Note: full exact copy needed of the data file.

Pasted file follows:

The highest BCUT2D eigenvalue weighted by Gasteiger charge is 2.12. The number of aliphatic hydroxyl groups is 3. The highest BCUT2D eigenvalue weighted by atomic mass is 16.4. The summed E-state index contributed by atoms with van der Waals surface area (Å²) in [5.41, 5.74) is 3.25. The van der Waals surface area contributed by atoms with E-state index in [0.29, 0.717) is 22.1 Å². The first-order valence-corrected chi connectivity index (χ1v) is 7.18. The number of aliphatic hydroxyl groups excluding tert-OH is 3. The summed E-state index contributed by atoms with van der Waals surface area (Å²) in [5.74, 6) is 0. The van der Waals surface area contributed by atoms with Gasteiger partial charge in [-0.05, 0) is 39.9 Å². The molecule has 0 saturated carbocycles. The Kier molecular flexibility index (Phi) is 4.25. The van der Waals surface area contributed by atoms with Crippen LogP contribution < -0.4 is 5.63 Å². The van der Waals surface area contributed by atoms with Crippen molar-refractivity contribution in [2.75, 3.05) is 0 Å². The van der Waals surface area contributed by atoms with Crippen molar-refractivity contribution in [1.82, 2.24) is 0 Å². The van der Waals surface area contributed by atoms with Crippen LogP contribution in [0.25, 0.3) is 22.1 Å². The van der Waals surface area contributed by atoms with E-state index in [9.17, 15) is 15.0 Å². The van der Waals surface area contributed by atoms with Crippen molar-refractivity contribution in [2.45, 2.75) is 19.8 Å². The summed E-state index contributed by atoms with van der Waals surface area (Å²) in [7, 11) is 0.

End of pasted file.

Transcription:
The highest BCUT2D eigenvalue weighted by Gasteiger charge is 2.12. The number of aliphatic hydroxyl groups is 3. The highest BCUT2D eigenvalue weighted by atomic mass is 16.4. The summed E-state index contributed by atoms with van der Waals surface area (Å²) in [5.41, 5.74) is 3.25. The van der Waals surface area contributed by atoms with E-state index in [0.29, 0.717) is 22.1 Å². The first-order valence-corrected chi connectivity index (χ1v) is 7.18. The number of aliphatic hydroxyl groups excluding tert-OH is 3. The summed E-state index contributed by atoms with van der Waals surface area (Å²) in [5.74, 6) is 0. The van der Waals surface area contributed by atoms with Gasteiger partial charge in [-0.05, 0) is 39.9 Å². The molecule has 0 saturated carbocycles. The Kier molecular flexibility index (Phi) is 4.25. The van der Waals surface area contributed by atoms with Crippen LogP contribution < -0.4 is 5.63 Å². The van der Waals surface area contributed by atoms with Crippen molar-refractivity contribution in [2.75, 3.05) is 0 Å². The van der Waals surface area contributed by atoms with Crippen molar-refractivity contribution in [1.82, 2.24) is 0 Å². The van der Waals surface area contributed by atoms with Crippen LogP contribution in [0.25, 0.3) is 22.1 Å². The van der Waals surface area contributed by atoms with E-state index in [9.17, 15) is 15.0 Å². The van der Waals surface area contributed by atoms with Crippen molar-refractivity contribution in [2.45, 2.75) is 19.8 Å². The summed E-state index contributed by atoms with van der Waals surface area (Å²) in [7, 11) is 0.